Doubts about Daesh

The terrorist group can no longer occupy provinces or conduct large-scale operations


Many wonder whether Daesh has the capability once again to conduct large-scale attacks or control territory and whether it can be a terrorist force capable of exerting pressure on regional and international security. 

The policy of moral confusion, dissension and mass killing as practiced by terrorist organizations affiliated with Daesh neither bears fruit nor yields results needed to wield lasting influence in places such as Iraq. 

Several reasons explain why Daesh cannot reemerge as strong as it once was.

First, it has lost its hold over Iraqi populations from which it hoped to recruit, particularly in Sunni-majority cities. It no longer has any influence or communal presence among youth, elders, dignitaries, power brokers and even financiers. Those who previously supported the group have distanced themselves from it.

A second reason for Daesh’s waning influence was the organization’s mismanagement in areas it once occupied. Its inability to improve the quality of life in those cities increasingly led to its repudiation.

Third, Daesh encouraged anti-social behavior through its espousal of sexual jihad; forcing children, called Cubs of the Caliphate, to carry out killings; and buying and selling women in violation of human rights and morality.

Consequently, after the liberation of Iraqi cities, there was a rapid collapse of support for Daesh in areas that were once considered a breeding ground for the group. 

At a time when cities such as Haditha, Amerli and others were bravely resisting and fighting these gangs, these cities posed a significant challenge to Daesh. Despite the policy of fear, intimidation and panic exercised against the civilian population and the brutal massacres committed by Daesh, residents of these cities only increased their resilience and defiance.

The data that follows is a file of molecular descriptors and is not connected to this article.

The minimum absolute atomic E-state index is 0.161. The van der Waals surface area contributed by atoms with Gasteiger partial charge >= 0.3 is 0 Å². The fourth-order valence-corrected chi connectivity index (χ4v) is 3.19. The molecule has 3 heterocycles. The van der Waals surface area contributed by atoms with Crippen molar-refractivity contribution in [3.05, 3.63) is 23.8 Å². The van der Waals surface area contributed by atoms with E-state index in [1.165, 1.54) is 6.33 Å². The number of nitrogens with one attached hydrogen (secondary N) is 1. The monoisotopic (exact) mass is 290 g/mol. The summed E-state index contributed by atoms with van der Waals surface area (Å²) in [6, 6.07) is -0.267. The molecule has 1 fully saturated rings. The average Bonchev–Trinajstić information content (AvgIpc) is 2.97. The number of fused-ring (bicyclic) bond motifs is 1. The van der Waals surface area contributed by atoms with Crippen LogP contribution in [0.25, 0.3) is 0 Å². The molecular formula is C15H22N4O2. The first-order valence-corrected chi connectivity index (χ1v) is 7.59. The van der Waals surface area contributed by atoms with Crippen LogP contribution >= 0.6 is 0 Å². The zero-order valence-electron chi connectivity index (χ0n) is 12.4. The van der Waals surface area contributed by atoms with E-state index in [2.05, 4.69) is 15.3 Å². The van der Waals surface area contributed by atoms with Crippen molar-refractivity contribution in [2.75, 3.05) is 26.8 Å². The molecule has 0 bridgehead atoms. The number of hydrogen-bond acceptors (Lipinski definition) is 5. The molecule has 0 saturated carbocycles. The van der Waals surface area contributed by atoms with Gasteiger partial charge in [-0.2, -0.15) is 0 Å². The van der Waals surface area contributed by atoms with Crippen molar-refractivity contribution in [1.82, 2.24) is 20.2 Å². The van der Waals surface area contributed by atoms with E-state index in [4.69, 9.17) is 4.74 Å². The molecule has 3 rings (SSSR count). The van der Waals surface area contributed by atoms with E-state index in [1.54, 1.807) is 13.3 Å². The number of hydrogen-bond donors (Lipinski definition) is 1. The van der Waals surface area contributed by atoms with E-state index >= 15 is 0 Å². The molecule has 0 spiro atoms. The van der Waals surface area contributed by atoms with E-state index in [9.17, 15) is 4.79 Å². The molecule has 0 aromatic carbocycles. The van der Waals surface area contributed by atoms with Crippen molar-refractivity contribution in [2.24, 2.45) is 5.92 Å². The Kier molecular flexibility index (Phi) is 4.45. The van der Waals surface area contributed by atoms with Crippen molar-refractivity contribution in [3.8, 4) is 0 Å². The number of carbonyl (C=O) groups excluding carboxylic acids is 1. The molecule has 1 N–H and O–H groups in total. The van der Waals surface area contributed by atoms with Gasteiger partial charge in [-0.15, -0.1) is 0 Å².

These facts suggest Daesh is no longer capable of dominating sections of Iraq as before. Instead, cells from the organization’s remnants try to do anything they can to harm the security of the country, supported by money-making gangs that perpetuate the group’s survival with smuggled food and arms. 

Daesh maintains influence for several reasons, such as a deep-rooted ideology planted during its more than three-year existence, as well as the cells that await an opportunity to carry out terrorist attacks. Its camps remain centers for the cultivation and dissemination of extremist ideas.

Iraqi security forces are obliged to address these problems. They have succeeded in breaking many of the terrorist organization’s codes, while launching intelligence operations scientifically with the help of the international coalition, which still contributes much to the fight against Daesh.

If terrorists believe they can reconstitute Daesh in its old form, they are mistaken. Everything is different now, despite the challenges the country faces and the continued efforts of Iraqi security forces.

Long live my homeland, the land of many civilizations, and long live my people, with their illustrious history. Warm greetings and appreciation to all those who have contributed to the fight against Daesh.  

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